ERIC Number: ED253853
Record Type: RIE
Publication Date: 1984-Oct
Reference Count: 0
Thoughts on Teacher Thinking about Thinking.
Experience with a number of teachers has shown that when they became aware of the uses of the categorizing processes, their teaching became more focused, they took account of student prior experience to a greater extent, and they allowed more time for students to practice the language needed to complete a task. A study was conducted to determine what three groups of middle school teachers knew about some aspects of the categorizing process and also to see how well they could write category labels for 10 very different sets of items. The three groups were sixth grade teachers, seventh and eighth grade language arts teachers, and science teachers from all three grades. A total of 84 teachers participated in the study. As might be expected, the science teachers scored significantly higher than the other two groups on the categorizing task. Surprisingly, however, they also scored significantly higher on the category labeling task, even though only one of the ten groups of items had anything to do with science and even though item analysis showed no pattern of item difficulty for any of the groups. Even more striking was the proportion of science teachers (43%) scoring above 60% on the labeling task as compared to the other two groups who were responsible for teaching language arts to middle school children. By the middle grades, language is an inextricable part of the grouping process by which people order information. If teachers themselves cannot produce good category labels, there is little hope that their students will learn how to use language to codify information and thus remember it, or recognize how others have done so. (FL)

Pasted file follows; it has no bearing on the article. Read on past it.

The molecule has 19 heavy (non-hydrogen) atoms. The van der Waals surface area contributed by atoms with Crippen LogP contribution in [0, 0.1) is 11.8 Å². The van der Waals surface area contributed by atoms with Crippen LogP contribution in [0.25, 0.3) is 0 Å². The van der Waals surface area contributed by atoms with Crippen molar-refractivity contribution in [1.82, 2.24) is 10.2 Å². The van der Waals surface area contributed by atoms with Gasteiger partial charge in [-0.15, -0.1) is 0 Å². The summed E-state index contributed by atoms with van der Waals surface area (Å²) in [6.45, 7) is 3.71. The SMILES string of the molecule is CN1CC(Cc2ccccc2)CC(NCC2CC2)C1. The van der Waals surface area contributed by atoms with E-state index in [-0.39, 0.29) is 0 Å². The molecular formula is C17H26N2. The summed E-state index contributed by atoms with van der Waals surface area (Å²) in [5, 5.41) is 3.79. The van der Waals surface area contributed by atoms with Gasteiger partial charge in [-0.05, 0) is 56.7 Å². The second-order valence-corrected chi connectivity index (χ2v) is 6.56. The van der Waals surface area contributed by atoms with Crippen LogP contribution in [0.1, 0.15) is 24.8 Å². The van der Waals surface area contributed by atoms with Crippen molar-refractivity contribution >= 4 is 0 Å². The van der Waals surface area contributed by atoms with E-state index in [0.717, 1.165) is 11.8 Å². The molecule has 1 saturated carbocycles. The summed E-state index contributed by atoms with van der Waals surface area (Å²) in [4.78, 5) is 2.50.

Publication Type: Reports - Research; Speeches/Meeting Papers
Education Level: N/A
Authoring Institution: N/A
Note: Paper presented at the Annual Meeting of the College Reading Association (28th, Washington, DC, October 26-28, 1984).